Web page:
Bono thinks music got ‘very girly’ and it’s been great knowing you dudeOn December 27, 2017 by Maybell
Today in Excellent Opinions From Men, Bono has declared today’s music is too “girly.”
In an interview with Rolling Stone published on Wednesday, the U2 frontman was asked whether or not he believes a “rock and roll revolution” is around the corner, to which he replied “I think music has gotten very girly.”
Hmmmmmmmmmm … you don’t say? What’s that? Oh, nothing — just the sound of women everywhere collectively screaming into the void.
“I think music has gotten very girly. And there are some good things about that, but hip-hop is the only place for young male anger at the moment – and that’s not good,” Bono told Rolling Stone.
“When I was 16, I had a lot of anger in me. You need to find a place for it and for guitars, whether it is with a drum machine – I don’t care. The moment something becomes preserved, it is fucking over,” he went on. “You might as well put it in formaldehyde. In the end, what is rock & roll? Rage is at the heart of it. Some great rock & roll tends to have that, which is why the Who were such a great band. Or Pearl Jam. Eddie has that rage.”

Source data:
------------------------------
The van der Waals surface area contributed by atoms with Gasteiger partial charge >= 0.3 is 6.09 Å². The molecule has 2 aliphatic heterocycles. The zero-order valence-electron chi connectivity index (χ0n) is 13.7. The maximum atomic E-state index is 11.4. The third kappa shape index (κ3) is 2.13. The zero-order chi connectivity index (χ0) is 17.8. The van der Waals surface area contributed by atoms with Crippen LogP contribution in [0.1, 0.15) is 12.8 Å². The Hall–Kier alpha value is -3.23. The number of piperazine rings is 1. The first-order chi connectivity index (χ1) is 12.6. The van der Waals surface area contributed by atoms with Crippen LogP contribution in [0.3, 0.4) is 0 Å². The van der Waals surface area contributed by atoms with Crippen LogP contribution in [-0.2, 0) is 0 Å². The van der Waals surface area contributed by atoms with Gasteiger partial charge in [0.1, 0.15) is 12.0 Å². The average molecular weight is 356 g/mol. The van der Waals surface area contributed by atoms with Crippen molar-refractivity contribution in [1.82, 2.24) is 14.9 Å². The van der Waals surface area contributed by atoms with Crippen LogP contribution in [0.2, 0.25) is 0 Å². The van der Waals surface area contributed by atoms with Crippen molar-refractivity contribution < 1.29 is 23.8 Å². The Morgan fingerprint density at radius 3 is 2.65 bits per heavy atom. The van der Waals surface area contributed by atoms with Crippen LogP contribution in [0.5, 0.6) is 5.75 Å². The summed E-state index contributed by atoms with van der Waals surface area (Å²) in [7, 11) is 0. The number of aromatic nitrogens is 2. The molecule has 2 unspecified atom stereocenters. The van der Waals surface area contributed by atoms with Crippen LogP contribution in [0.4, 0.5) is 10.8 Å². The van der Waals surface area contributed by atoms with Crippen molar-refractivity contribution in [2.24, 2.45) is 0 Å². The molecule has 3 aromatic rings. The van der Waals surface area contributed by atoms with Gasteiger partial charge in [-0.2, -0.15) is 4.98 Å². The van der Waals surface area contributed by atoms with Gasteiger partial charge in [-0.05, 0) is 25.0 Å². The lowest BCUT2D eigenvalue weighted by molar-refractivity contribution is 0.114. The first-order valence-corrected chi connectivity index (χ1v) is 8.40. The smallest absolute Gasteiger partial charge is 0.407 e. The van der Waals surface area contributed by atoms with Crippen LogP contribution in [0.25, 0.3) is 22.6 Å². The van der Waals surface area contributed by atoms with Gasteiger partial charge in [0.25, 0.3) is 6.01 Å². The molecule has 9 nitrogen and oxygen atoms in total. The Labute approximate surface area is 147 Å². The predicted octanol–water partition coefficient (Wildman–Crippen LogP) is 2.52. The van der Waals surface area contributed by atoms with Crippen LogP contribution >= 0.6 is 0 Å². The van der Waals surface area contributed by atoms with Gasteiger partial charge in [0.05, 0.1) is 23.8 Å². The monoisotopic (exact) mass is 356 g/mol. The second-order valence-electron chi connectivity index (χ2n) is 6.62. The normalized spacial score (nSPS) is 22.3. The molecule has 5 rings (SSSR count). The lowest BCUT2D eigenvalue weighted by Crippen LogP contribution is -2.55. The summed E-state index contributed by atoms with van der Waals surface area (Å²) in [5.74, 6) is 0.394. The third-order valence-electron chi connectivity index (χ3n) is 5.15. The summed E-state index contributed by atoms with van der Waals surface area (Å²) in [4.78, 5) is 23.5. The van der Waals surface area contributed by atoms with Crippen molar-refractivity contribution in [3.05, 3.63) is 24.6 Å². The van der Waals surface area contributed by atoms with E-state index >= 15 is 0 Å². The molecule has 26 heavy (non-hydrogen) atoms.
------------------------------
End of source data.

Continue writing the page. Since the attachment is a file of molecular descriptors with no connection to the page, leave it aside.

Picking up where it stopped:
K, Bono. So just to be clear, is any music that’s not Rock and Roll considered “girly” to you or are you simply saying there are too many women artists in the industry? Because if so HOOO boy.
Solange, Lorde, Taylor Swift, SZA, Lana Del Rey, Kehlani, and Kesha are a few of the many women who released absolute FIRE albums this year — albums full of raw emotion, powerful lyrics, insanely talented vocals, and not to mention some pretty hype beats. So if that’s what we’re now referring to as “very girly,” then “very girly” is perhaps the best genre out there.
And while we’re at it, this is 2017, so why are we still using the term “girly” with a negative connotation? Have we learned nothing from that Always #LikeAGirl campaign?
Bono did spend the rest of the interview chatting about the band’s new album, Songs of Experience, which touches on pressing political issues in the world today, such as the Syrian refugee crisis. So the activist we know and love is still working hard.
But as for his opinion about music being too girly?